98 relations: Abdülaziz of the Ottoman Empire, Agha (Ottoman Empire), Airplane, Anatolia, Armistice of Mudros, Asakir-i Mansure-i Muhammediye, Auspicious Incident, Azap, Çorbacı, Balkan Wars, Bashi-bazouk, Battle of Zonchio, Bölükbaşı, Birinci Ferik, Boatswain, Bosphorus, Cannon fodder, Captain (armed forces), Carabinier, Cartography, Cezayirli Gazi Hasan Pasha, Claude Alexandre de Bonneval, Colonel, Company (military unit), Constantinople, Crimean War, Edward J. Erickson, Euclidean geometry, Fall of Constantinople, Ferik (rank), François Baron de Tott, France, Galleon, Gallipoli Star, Golden Horn, Greco-Turkish War (1897), Grenadier, Howitzer, Iftikhar Sanayi Medal, Irregular military, Islam, Kapudan Pasha, Karamürsel, List of Fleet Commanders of the Ottoman Navy, List of naval collaboration treaties signed by the Ottoman Empire, List of Ottoman conquests, sieges and landings, Looting, Mahmud I, Mahmud II, Mehmed the Conqueror, ..., Mercenary, Military of the Ottoman Empire, Miralay, Mirliva, Mushir, Musketeer, Mustafa III, Napoleon, Naval Academy (Turkey), Naval architecture, Navigation, Nizam-i Djedid, Officer of the deck, Oghuz Turks, Order of Osmanieh, Order of the Medjidie, Orhan of the Ottoman Empire, Osman I, Ottoman Army (15th-19th centuries), Ottoman Aviation Squadrons, Ottoman expedition to Aceh, Ottoman Military College, Ottoman military reforms, Ottoman naval expeditions in the Indian Ocean, Ottoman Navy, Peace of Zsitvatorok, Pilot (aeronautics), Reiter, Rise of the Ottoman Empire, Royal Naval Academy, Russo-Turkish War (1877–78), Seaplane, Second Constitutional Era, Shipbuilding, Shock troops, Sunni Islam, Tanzimat, The Ottomans: Europe's Muslim Emperors, Timar, Timariot, Turkey, Turkish Armed Forces, Turkish Land Forces, Turkish Military Academy, Turkish Naval Forces, World War I, Yaya (military), 13 Vendémiaire. Expand index (48 more) » « Shrink index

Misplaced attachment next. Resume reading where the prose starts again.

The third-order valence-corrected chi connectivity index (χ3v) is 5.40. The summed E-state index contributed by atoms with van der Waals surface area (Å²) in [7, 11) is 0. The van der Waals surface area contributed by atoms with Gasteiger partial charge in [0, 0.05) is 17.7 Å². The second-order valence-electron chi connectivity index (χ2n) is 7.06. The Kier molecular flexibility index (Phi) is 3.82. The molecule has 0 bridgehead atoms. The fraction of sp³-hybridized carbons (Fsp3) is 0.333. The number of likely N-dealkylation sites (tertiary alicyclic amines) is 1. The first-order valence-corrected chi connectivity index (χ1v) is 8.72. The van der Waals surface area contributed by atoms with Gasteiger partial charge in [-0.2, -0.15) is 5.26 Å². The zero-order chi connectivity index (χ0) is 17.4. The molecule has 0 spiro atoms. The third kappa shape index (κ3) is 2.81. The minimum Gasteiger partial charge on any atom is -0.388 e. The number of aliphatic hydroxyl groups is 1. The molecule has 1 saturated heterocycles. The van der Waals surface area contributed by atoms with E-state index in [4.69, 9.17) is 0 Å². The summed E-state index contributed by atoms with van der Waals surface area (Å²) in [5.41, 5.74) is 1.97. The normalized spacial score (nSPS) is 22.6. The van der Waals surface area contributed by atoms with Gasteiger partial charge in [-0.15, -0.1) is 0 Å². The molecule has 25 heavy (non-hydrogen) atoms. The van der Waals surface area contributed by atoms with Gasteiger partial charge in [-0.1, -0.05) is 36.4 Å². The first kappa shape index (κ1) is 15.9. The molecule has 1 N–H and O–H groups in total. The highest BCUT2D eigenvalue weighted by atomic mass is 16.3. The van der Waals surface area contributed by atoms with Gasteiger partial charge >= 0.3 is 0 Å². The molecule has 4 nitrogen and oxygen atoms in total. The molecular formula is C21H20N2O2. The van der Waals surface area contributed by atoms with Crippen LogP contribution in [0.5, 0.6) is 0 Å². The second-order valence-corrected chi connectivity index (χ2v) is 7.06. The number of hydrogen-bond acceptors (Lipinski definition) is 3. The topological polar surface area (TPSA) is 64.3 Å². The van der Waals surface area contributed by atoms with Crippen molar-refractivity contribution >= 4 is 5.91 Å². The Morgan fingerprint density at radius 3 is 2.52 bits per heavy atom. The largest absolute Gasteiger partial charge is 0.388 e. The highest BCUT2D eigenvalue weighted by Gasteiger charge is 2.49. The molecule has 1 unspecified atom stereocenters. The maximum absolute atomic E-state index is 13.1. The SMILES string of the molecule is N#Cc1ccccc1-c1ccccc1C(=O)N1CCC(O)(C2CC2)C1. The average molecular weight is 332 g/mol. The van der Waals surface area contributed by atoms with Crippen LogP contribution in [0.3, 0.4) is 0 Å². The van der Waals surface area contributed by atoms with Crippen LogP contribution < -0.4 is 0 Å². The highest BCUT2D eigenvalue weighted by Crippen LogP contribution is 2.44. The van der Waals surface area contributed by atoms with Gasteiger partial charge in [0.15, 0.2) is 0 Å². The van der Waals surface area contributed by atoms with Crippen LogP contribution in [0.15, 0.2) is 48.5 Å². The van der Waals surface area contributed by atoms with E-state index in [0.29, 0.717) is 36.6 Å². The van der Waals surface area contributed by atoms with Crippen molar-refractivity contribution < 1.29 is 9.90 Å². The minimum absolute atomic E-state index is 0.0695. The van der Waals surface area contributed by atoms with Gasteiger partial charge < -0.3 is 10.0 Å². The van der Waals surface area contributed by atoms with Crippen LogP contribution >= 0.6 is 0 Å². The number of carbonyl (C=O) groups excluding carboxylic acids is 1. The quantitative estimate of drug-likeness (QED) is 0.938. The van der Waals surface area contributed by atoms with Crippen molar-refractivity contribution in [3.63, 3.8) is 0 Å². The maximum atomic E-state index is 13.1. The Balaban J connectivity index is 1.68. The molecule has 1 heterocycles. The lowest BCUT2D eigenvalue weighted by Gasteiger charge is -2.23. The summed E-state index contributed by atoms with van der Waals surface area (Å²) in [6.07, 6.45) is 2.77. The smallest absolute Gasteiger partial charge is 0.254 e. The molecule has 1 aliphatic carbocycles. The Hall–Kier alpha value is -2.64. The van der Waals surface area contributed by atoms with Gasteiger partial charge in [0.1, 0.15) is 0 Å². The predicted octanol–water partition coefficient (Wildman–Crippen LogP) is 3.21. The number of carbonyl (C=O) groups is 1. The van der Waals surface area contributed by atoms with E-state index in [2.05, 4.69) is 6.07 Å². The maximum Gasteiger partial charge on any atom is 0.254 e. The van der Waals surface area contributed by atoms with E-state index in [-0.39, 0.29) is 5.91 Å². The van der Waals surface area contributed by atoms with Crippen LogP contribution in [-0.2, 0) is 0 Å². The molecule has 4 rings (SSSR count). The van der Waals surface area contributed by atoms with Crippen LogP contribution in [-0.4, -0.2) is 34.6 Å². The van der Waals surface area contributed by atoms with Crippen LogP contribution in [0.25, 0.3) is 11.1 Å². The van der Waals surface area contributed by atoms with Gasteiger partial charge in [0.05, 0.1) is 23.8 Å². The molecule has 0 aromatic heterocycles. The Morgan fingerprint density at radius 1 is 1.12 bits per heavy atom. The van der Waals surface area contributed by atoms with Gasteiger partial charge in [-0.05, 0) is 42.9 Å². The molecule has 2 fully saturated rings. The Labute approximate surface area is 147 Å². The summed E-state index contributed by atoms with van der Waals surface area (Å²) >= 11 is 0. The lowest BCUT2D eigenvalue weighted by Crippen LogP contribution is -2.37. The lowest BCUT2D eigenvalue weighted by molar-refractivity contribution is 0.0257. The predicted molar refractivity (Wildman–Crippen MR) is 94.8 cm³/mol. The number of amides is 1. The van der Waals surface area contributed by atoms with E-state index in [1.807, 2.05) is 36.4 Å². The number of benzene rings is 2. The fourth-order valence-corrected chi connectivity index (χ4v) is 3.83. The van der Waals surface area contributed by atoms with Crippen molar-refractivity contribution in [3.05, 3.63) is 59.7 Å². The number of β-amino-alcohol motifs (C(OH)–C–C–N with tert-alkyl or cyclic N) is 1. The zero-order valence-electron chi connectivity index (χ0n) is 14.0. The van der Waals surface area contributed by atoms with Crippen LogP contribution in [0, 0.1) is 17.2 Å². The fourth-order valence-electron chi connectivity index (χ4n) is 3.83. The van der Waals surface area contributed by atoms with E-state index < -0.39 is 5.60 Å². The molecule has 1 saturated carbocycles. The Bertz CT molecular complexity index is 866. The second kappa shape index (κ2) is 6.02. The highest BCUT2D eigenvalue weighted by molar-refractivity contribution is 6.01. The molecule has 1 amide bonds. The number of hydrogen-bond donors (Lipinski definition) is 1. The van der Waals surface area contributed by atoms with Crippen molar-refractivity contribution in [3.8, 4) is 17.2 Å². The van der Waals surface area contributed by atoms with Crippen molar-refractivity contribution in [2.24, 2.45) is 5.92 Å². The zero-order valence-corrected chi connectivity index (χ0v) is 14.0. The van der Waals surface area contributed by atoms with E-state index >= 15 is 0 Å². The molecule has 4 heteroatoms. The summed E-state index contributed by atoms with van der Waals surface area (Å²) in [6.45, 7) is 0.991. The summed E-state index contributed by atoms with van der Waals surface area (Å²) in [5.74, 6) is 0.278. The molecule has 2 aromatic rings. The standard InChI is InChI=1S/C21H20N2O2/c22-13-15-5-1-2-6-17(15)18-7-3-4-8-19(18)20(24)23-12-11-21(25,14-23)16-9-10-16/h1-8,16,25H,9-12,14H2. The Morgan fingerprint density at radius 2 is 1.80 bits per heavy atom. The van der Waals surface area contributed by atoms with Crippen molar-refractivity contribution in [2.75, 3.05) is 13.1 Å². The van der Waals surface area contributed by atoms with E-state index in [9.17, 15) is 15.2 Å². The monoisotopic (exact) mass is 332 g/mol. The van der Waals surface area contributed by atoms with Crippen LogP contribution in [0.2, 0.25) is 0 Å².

Abdülaziz of the Ottoman Empire or Abdülaziz I (Ottoman Turkish: عبد العزيز / `Abdü’l-`Azīz, I.; 9/18 February 1830 – 4 June 1876) was the 32nd Sultan of the Ottoman Empire and reigned between 25 June 1861 and 30 May 1876.
Agha, also Aga (Ottoman Turkish in Arabic script: أغا: ağa "chief, master, lord"), as an honorific title for a civilian or military officer, or often part of such title, was placed after the name of certain military functionaries in the Ottoman Empire.
An airplane or aeroplane (informally plane) is a powered, fixed-wing aircraft that is propelled forward by thrust from a jet engine or propeller.
Anatolia (from Greek Ἀνατολή, Anatolḗ — "east" or "(sun)rise"; in modern), in geography known as Asia Minor (from Mīkrá Asía — "small Asia"), Asian Turkey, Anatolian peninsula, or Anatolian plateau, is the westernmost protrusion of Asia, which makes up the majority of the Republic of Turkey.